"Plant an Expectation, Reap a Disappointment" | Couple's Net | Chandrama Anderson | DanvilleSanRamon.com |

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By Chandrama Anderson

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About this blog: About this blog: I am a LMFT specializing in couples counseling and grief and have lived in Silicon Valley since 1969. I'm the president of Connect2 Marriage Counseling. I worked in high-tech at Apple, Stanford University, and in ...  (More)

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"Plant an Expectation, Reap a Disappointment"

Uploaded: Sep 11, 2020
What does this old adage mean for a relationship? We already have the myth that we can't ask our partner to change (although we can if it is to better the relationship and it is not to manipulate him/her).

When you are explicit, speak with "I" statements and skip the editorializing, you can ask for things you need and want, and yes, expect in your relationship. Work on being prepared to hear, "Yes," or "No," or "Maybe," as the answer.

I think it is the gap between your expectations and hopes with your actual experience that creates so many feelings -- in each of you. The gaps may fall in these categories and many others:

Family (yours together, and your extended family)
Relationship norms
Money
Sex
Alcohol
Devices
Amount of work to entertain
What your roles are (understood by each, including family of origin differences)
Work
Family/Life balance
So how do you address these gaps?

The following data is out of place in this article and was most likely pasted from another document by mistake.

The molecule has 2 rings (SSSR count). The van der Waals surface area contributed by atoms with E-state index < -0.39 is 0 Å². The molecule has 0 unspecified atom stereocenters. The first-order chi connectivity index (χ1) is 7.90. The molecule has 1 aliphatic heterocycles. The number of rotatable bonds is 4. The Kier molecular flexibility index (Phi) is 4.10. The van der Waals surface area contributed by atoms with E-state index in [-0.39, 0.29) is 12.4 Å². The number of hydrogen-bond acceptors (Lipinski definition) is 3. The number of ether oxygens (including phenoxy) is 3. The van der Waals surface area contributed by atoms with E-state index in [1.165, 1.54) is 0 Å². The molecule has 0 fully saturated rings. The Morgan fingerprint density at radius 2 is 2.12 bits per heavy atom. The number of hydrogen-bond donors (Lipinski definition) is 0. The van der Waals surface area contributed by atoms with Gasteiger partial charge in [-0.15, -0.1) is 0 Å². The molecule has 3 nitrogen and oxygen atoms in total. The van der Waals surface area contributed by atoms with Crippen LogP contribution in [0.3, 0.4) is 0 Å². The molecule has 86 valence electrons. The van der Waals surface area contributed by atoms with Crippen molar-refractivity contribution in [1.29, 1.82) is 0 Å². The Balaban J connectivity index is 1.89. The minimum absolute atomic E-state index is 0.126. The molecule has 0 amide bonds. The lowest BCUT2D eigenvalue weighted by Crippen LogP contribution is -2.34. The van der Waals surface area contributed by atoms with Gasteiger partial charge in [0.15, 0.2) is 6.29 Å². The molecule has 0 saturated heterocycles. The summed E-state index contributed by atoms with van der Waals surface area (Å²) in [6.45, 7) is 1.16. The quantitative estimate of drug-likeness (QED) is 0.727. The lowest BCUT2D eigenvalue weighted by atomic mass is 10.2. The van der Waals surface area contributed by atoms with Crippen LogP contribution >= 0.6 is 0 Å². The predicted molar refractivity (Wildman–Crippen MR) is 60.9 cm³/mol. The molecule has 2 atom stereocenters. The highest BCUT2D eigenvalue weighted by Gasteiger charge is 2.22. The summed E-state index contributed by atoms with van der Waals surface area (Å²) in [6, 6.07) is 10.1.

The first thing to consider: What is actually in my control? Not much, truthfully, but what is in your control is critical: your feelings, your reactions, your actions, your communication, your self-care.

When you talk with your partner with the desire to understand the meaning and value of the topic, to be curious and listen (vs. waiting for your turn to talk), and to give attunement, you're on the right track. Then you are joining as a couple to solve the issue. You can see it as a separate entity that needs both of your attention to resolve.

Skip justifying no matter how much you want to do it; your partner will most likely not listen any further and your communication and connection have gone the way of so many previous conversations.

What are your options in gap areas? What experiments can you devise as a team? What might work best -- for both of you -- in this instance?

Please, please get out of the need to win and/or blame. You both lose. Own your part and listen to your partner own his/her part. Work on updating yourself in relation to your expectations and see what happens. Don't wait for your partner to do something before you address yourself and your part.

I know this sounds so simple when you read it here. It really does work, though.
We need your support now more than ever. Can we count on you?

Comments

 +   4 people like this
Posted by Manuela, a resident of Esther Clark Park,
on Sep 11, 2020 at 11:52 am

Manuela is a registered user.

Been told that expectations are premeditated resentments.


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